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Always tryna pocket that cash.
Image: Chesnot/Getty Images

Imitation is the sincerest form of petty theft.

Facebook invited some page owners to try out its Fan Subscription service Monday night, a new feature that directly competes with Patreon. But the terms of the agreement and Facebook’s history with page owners have caused many to scoff at and shirk the offer.

Namely, page owners report that the terms of the service enable Facebook to take up to a 30 percent cut of subscriptions. That’s in comparison to Patreon’s 10 percent, 5 percent of which go to fees and processing, and the other 5 percent that Patreon keeps. 

The other clause putting off pages from joining is the assertion that Facebook (and its affiliates!) will get lifetime rights to use creator content however it wishes, even after a page stops using the service.

Facebook is offering the subscription service for no fee at first. But its terms say that it retains the rights to change that at any time.

Page owners that received the invitation are also aghast because of their previous relationship with Facebook. Changes that Facebook made to its algorithm in recent years have severely limited the reach and ability to earn ad revenue from content posted on Facebook.

Facebook’s move on Fan Subscriptions is typical and telling in a couple ways. It shows how Facebook continues to add more tentacles to its business, further horizontally integrating to be a digital everything service — primarily by copying the successful business models and services of other companies. Facebook has recently launched ventures in dating (à la Match), direct selling (à la Craigslist), home services and reviews (à la Yelp), and much, much more

Facebook’s tendency to mimic also extends into its bread and butter business of social media. It directly stole the whole concept of stories and ephemerality from Snapchat, and Facebook recently launched its own version of short-form video platform TikTok, called Lasso.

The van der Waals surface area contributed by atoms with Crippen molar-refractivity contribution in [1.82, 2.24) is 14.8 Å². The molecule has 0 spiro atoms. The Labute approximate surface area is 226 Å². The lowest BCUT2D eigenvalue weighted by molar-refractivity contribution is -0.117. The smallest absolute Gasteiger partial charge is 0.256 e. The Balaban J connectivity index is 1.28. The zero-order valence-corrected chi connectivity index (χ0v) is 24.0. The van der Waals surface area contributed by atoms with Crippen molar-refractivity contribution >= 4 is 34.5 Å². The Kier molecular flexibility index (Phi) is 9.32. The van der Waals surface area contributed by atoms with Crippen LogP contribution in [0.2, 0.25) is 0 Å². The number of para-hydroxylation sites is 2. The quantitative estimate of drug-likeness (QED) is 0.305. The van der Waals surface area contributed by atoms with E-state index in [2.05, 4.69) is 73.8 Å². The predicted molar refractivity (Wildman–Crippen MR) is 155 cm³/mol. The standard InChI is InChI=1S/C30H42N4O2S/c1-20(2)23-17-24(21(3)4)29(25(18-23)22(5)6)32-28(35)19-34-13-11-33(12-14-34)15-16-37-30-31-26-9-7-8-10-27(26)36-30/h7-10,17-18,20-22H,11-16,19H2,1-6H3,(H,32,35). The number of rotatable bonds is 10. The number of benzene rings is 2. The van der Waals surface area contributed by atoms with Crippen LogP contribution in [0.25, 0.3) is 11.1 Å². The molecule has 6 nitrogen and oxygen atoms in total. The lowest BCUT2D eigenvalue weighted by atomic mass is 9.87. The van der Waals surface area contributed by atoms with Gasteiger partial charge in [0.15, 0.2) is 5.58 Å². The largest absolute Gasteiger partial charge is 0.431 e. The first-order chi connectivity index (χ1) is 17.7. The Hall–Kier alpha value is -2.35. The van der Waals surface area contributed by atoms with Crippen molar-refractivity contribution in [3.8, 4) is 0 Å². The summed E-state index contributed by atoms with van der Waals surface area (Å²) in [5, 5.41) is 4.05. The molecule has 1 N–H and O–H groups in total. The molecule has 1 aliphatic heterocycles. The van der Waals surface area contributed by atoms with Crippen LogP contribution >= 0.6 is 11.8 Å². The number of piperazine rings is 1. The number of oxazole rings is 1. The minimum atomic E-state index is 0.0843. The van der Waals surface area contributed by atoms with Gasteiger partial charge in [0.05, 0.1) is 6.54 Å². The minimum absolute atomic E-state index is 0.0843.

Patreon, on the other hand, wants nothing to do with Facebook’s business. It is supportive of its creators using any platform however they wish, and many creators do use Facebook to communicate with and manage their communities. But when I spoke with Patreon co-founder Jack Conte and SVP of Product Wyatt Jenkins at their creator conference, Patrecon, in December, both expressed that they were trying to build a business and a payment model that was as fundamentally different from the way current internet giants manage content, users, and data.

“We don’t want to be where people digest content,” Jenkins said at the time. “We’re not obsessed about engagement, or what part of the video people are watching. That’s just not our game.”

Facebook, by contrast, wants to serve fans who subscribe “exclusive content” — the rights to which it will retain long after creators leave the platform.

“I’m tired of this system of converting attention into dollars, and using advertising to fund and finance the web,” Conte said. “You can be paid what you’re worth, instead of what tech platforms want to pay you.”

Ironically, Conte’s rebellion against the web as it is has apparently been an attractive prospect to Facebook. Facebook initially launched a very limited fan subscription service in 2018. But it only went wide this week — about a month after Patreon announced that it had grown its platform to 3 million users, who will surpass $1 billion in contributions paid to creators in 2019.

Will the appeal of Facebook’s massive reach be enough to sway page owners to Fan Subscriptions? Given the backlash to the terms of the initiative, that’s not looking likely. Besides, Patreon seems to know what its users want: transparency, a clear value proposition, and for the company to get out of creators’ damn way.

“We’ll just stay that central hub for creators to own that relationship with their fans, and have no algorithms between them and their fans, because that’s what they’re pissed about,” Jenkins said in December. “They’re tired of someone unilaterally deciding how many views they get, and changing algorithms, and doing all that work. They’re tired of it. That’s why they come to Patreon.”

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